Today (March 8th) is International Women's Day. It's a day that's been around for more than 90 years. Here in the U.S. any recognition of the day is fairly low-key but it's a much bigger holiday in other parts of the world.
I read this recently (from http://www.infoplease.com/spot/womensday1.html
Some of the issues the U.N. and International Women's Day have focused on include the following:
· About 25,000 brides are burned to death each year in India because of insufficient dowries. The groom's family will set the bride on fire, presenting it as an accident or suicide. The groom is then free to remarry.
· In a number of countries, women who have been raped are sometimes killed by their own families to preserve the family's honor. Honor killings have been reported in Jordan, Pakistan, Lebanon, Syria, Iraq and other Persian Gulf countries.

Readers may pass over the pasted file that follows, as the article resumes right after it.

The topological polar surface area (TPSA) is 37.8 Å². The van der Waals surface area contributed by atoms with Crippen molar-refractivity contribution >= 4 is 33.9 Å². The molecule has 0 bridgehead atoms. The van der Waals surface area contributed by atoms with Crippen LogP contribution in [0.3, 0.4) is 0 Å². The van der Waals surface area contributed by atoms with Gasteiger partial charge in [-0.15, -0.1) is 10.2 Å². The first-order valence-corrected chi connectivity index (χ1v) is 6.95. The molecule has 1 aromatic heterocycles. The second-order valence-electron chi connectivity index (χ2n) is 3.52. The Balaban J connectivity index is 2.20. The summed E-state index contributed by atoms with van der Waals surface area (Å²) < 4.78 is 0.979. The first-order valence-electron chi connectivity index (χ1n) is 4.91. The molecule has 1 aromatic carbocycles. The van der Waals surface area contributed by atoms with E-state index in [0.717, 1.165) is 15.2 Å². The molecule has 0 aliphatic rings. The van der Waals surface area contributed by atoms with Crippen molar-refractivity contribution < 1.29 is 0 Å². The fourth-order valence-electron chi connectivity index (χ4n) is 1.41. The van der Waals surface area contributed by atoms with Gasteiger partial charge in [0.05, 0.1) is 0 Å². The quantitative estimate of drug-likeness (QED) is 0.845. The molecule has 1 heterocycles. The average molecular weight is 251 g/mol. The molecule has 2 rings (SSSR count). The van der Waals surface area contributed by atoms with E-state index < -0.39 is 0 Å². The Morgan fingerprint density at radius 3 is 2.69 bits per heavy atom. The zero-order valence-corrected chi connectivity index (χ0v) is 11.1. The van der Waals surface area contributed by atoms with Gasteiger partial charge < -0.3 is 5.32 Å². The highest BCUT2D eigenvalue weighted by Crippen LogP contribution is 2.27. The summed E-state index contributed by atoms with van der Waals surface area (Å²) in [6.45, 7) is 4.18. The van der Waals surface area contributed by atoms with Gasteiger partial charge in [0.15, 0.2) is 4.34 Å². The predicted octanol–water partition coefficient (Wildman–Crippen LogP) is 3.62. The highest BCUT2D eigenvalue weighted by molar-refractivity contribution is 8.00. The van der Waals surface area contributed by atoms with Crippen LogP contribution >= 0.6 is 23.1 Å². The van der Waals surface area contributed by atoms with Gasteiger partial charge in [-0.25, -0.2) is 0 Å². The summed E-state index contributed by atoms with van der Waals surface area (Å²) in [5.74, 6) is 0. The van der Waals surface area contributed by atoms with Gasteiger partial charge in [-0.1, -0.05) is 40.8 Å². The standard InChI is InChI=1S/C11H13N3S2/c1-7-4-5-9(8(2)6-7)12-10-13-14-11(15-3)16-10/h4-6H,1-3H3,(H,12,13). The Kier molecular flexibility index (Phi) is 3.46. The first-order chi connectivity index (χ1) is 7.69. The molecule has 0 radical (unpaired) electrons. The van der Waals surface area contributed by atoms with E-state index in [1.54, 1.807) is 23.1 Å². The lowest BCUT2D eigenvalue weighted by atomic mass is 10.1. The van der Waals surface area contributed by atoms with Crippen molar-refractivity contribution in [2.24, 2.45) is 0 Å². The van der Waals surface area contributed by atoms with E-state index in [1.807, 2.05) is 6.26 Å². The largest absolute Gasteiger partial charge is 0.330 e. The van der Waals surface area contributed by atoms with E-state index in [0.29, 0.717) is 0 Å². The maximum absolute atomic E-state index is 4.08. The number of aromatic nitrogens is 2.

· According to the World Health Organization, 85 million to 115 million girls and women have undergone some form of female genital mutilation. Today, this practice is carried out in 28 African countries, despite the fact that it is outlawed in a number of these nations.
· Rape as a weapon of war has been used in Chiapas, Mexico; Rwanda, Kuwait, Haiti, Colombia, Yugoslavia, and elsewhere.
This is not to mention sexual slavery that is pretty rampant in many parts of the world.
This has got me to thinking how far we still have to go to make the world a better place for all women?Question for Debate: How can we as women (or men) in the U.S. best help women in the rest of the world get to where we are now?
It seems to me this is a good argument for keeping the U.N. strong, as they have worked on issues such as these from a position of authority.